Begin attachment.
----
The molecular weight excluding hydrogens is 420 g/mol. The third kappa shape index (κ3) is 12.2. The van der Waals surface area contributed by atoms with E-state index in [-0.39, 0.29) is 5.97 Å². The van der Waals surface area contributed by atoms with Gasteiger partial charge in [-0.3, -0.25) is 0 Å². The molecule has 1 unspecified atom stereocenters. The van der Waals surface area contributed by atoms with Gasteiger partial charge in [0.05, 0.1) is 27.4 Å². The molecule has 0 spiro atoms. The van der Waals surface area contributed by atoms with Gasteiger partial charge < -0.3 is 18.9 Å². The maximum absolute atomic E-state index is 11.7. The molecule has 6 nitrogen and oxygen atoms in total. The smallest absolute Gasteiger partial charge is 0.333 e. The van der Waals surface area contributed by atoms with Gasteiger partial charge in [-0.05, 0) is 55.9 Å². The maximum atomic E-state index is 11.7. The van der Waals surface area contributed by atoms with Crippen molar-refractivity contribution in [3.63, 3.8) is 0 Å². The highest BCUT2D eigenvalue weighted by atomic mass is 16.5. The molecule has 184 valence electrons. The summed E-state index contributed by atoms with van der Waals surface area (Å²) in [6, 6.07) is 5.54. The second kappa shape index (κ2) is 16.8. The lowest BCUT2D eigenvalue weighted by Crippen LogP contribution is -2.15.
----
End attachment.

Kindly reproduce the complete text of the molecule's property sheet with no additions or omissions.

The molecular weight excluding hydrogens is 420 g/mol. The third kappa shape index (κ3) is 12.2. The van der Waals surface area contributed by atoms with E-state index in [-0.39, 0.29) is 5.97 Å². The van der Waals surface area contributed by atoms with Gasteiger partial charge in [-0.3, -0.25) is 0 Å². The molecule has 1 unspecified atom stereocenters. The van der Waals surface area contributed by atoms with Gasteiger partial charge in [0.05, 0.1) is 27.4 Å². The molecule has 0 spiro atoms. The van der Waals surface area contributed by atoms with Gasteiger partial charge < -0.3 is 18.9 Å². The maximum absolute atomic E-state index is 11.7. The molecule has 6 nitrogen and oxygen atoms in total. The smallest absolute Gasteiger partial charge is 0.333 e. The van der Waals surface area contributed by atoms with Gasteiger partial charge in [-0.05, 0) is 55.9 Å². The maximum atomic E-state index is 11.7. The van der Waals surface area contributed by atoms with Crippen molar-refractivity contribution in [3.63, 3.8) is 0 Å². The highest BCUT2D eigenvalue weighted by atomic mass is 16.5. The molecule has 184 valence electrons. The summed E-state index contributed by atoms with van der Waals surface area (Å²) in [6, 6.07) is 5.54. The second kappa shape index (κ2) is 16.8. The lowest BCUT2D eigenvalue weighted by Crippen LogP contribution is -2.15.